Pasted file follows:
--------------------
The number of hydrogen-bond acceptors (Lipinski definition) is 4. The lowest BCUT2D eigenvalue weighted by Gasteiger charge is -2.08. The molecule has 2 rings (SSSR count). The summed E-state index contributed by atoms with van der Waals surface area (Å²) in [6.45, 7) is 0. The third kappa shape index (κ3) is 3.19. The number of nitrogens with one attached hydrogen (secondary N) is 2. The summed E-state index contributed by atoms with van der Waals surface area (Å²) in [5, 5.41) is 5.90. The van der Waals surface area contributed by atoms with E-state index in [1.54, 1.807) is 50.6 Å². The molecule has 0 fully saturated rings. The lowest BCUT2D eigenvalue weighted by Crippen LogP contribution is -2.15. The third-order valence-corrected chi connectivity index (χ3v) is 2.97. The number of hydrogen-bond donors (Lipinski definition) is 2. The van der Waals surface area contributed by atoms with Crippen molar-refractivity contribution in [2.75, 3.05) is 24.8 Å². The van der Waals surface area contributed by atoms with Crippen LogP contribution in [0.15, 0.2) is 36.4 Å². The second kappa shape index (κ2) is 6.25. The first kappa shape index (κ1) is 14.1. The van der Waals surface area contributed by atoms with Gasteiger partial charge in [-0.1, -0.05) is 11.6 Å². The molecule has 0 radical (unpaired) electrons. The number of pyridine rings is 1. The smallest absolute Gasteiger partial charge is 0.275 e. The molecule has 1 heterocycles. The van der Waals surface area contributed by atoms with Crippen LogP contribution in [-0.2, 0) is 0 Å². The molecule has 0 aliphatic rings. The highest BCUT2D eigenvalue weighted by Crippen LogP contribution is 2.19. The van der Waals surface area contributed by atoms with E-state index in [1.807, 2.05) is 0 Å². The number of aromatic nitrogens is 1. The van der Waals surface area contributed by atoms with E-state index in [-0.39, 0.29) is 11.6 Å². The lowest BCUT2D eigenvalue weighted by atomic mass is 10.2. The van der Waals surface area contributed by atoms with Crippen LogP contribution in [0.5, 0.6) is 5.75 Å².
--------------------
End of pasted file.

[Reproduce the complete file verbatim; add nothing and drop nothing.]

The number of hydrogen-bond acceptors (Lipinski definition) is 4. The lowest BCUT2D eigenvalue weighted by Gasteiger charge is -2.08. The molecule has 2 rings (SSSR count). The summed E-state index contributed by atoms with van der Waals surface area (Å²) in [6.45, 7) is 0. The third kappa shape index (κ3) is 3.19. The number of nitrogens with one attached hydrogen (secondary N) is 2. The summed E-state index contributed by atoms with van der Waals surface area (Å²) in [5, 5.41) is 5.90. The van der Waals surface area contributed by atoms with E-state index in [1.54, 1.807) is 50.6 Å². The molecule has 0 fully saturated rings. The lowest BCUT2D eigenvalue weighted by Crippen LogP contribution is -2.15. The third-order valence-corrected chi connectivity index (χ3v) is 2.97. The number of hydrogen-bond donors (Lipinski definition) is 2. The van der Waals surface area contributed by atoms with Crippen molar-refractivity contribution in [2.75, 3.05) is 24.8 Å². The van der Waals surface area contributed by atoms with Crippen LogP contribution in [0.15, 0.2) is 36.4 Å². The second kappa shape index (κ2) is 6.25. The first kappa shape index (κ1) is 14.1. The van der Waals surface area contributed by atoms with Gasteiger partial charge in [-0.1, -0.05) is 11.6 Å². The molecule has 0 radical (unpaired) electrons. The number of pyridine rings is 1. The smallest absolute Gasteiger partial charge is 0.275 e. The molecule has 1 heterocycles. The van der Waals surface area contributed by atoms with Crippen LogP contribution in [-0.2, 0) is 0 Å². The molecule has 0 aliphatic rings. The highest BCUT2D eigenvalue weighted by Crippen LogP contribution is 2.19. The van der Waals surface area contributed by atoms with E-state index in [1.807, 2.05) is 0 Å². The number of aromatic nitrogens is 1. The van der Waals surface area contributed by atoms with E-state index in [-0.39, 0.29) is 11.6 Å². The lowest BCUT2D eigenvalue weighted by atomic mass is 10.2. The van der Waals surface area contributed by atoms with Crippen LogP contribution in [0.5, 0.6) is 5.75 Å².